A devolved executive in Northern Ireland could be back up and running by next March if local politicians agree to a new timetable laid out by the British and Irish governments.
"I think there is the basis for a way forward," Tony Blair said after three days of tense talks at St Andrews in Scotland.
He and Irish taoiseach Bertie Ahern today presented the Democratic Unionist Party (DUP), Sinn Fein and the other parties with a plan for restoring power to Stormont.
The parties have until November 10th to respond, and the assembly must nominate a first minister and deputy first minister for Northern Ireland by November 24th. If it fails, or the deal is rejected, the assembly will be dismantled and direct rule imposed indefinitely.
If agreed, the ministers - most likely with DUP leader Ian Paisley as first minister and Sinn Fein's chief negotiator, Martin McGuinness, as his deputy - would not take power immediately but would help prepare the ground for the executive to take power.
The Northern Ireland assembly at Stormont has not sat for four years, it was suspended amid allegations of an IRA spy ring in October 2002.
A referendum or an election would be held to give the new executive an electoral mandate and on March 14th, members of a new Northern Ireland assembly would be nominated. Devolved government would be restored 12 days later, on March 26th.
Speaking from St Andrews this afternoon, Mr Blair said the process would be "very difficult", noting: "Nobody finds it easy or comfortable to sit in an executive with people with respect of whom they've been deeply opposed or hostile.
"It's never going to be easy. But we wouldn't be saying what we are saying unless we had some reasonable expectation we could do it."
Mr Ahern acknowledged the past few days had involved "fairly intensive, difficult and challenging discussions", but said: "I believe we have all the elements that can bring satisfaction to all these issues."
The initial reaction from the DUP was cautious, but Mr Paisley said: "Unionism can be confident that its interests are being advanced.The days of the gunmen in government are hopefully over forever." However, he warned the issue of policing remained critical.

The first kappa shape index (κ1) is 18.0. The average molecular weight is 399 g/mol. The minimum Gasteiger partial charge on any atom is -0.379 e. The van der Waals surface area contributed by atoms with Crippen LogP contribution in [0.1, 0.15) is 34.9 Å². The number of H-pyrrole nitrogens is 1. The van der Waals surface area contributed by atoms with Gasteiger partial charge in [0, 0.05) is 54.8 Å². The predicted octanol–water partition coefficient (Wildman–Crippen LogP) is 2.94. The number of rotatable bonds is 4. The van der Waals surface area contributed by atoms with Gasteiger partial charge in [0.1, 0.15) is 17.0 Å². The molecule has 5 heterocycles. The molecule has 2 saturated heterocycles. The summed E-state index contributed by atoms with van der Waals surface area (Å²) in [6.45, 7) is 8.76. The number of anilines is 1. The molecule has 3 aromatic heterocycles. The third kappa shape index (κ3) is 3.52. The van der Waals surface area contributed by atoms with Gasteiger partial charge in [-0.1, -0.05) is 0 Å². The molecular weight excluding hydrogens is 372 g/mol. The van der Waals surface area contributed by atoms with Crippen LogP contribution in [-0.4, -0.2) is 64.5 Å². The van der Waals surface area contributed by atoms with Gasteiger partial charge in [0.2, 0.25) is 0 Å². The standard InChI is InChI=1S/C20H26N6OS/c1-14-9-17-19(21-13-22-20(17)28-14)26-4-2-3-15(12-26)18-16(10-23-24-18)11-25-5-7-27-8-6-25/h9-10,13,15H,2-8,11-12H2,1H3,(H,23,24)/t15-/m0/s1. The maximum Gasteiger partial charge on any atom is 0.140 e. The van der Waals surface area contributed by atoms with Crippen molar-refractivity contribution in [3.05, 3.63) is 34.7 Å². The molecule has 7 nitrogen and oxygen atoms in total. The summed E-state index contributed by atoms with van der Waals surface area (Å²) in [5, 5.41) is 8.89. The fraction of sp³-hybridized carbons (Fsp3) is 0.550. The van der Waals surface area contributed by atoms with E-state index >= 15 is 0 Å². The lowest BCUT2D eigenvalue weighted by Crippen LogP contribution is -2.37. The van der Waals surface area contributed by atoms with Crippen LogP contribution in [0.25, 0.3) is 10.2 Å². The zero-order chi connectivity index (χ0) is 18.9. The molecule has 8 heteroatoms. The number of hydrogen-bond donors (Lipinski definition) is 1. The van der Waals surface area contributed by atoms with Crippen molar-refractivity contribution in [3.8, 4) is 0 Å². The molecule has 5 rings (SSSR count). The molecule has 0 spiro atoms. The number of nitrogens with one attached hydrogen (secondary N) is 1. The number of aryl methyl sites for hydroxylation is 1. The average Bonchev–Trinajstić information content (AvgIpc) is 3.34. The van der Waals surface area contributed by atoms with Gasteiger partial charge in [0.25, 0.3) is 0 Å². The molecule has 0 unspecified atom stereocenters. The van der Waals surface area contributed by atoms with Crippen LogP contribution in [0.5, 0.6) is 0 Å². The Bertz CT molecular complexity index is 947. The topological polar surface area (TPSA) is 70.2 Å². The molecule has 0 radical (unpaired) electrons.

Under today's plans, Mr Blair said power-sharing would begin with the appointment of a first minister and deputy, and only after there was "real confidence that people are working together well" would responsibility for policing be transferred to the executive.
Mr Paisley said: "It is deeds not deadlines that count - delivering on the critical issue of policing and the rule of law starts now.
"Everyone who aspires to sit in a position of power in Northern Ireland must by word and by deed demonstrate their unequivocal support for the law of the land and those who enforce it."
Giving his reaction afterwards, Mr Adams said republicanism had "delivered big time" in the past few years and would keep delivering - but so should unionists.
He appealed for them "to come at this in a way that looks at all the differences we have been able to set aside even in the last ten years and [look] at the potential to build a new Ireland".
Reaching a settlement was an "enormous prize", the Sinn Fein leader said, adding: "Common sense, political realism and the interests of all our people demand that we achieve this."